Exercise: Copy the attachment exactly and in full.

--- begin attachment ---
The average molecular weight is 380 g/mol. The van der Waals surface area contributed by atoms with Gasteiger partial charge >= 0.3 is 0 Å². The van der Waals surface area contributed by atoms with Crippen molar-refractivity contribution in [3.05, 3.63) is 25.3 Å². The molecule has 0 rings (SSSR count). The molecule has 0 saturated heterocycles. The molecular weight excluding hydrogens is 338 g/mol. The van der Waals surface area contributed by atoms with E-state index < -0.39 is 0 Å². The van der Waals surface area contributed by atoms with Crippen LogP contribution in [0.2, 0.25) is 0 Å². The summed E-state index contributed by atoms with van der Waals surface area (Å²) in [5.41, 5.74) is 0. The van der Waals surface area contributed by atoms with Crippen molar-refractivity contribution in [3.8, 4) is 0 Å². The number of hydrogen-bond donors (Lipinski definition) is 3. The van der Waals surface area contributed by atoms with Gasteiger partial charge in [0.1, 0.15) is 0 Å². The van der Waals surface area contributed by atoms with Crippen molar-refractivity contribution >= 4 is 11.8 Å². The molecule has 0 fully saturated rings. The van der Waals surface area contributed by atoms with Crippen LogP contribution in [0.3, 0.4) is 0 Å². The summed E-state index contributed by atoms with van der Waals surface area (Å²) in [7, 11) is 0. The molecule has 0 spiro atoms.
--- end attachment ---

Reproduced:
The average molecular weight is 380 g/mol. The van der Waals surface area contributed by atoms with Gasteiger partial charge >= 0.3 is 0 Å². The van der Waals surface area contributed by atoms with Crippen molar-refractivity contribution in [3.05, 3.63) is 25.3 Å². The molecule has 0 rings (SSSR count). The molecule has 0 saturated heterocycles. The molecular weight excluding hydrogens is 338 g/mol. The van der Waals surface area contributed by atoms with E-state index < -0.39 is 0 Å². The van der Waals surface area contributed by atoms with Crippen LogP contribution in [0.2, 0.25) is 0 Å². The summed E-state index contributed by atoms with van der Waals surface area (Å²) in [5.41, 5.74) is 0. The van der Waals surface area contributed by atoms with Crippen molar-refractivity contribution in [3.8, 4) is 0 Å². The number of hydrogen-bond donors (Lipinski definition) is 3. The van der Waals surface area contributed by atoms with Gasteiger partial charge in [0.1, 0.15) is 0 Å². The van der Waals surface area contributed by atoms with Crippen molar-refractivity contribution >= 4 is 11.8 Å². The molecule has 0 fully saturated rings. The van der Waals surface area contributed by atoms with Crippen LogP contribution in [0.3, 0.4) is 0 Å². The summed E-state index contributed by atoms with van der Waals surface area (Å²) in [7, 11) is 0. The molecule has 0 spiro atoms.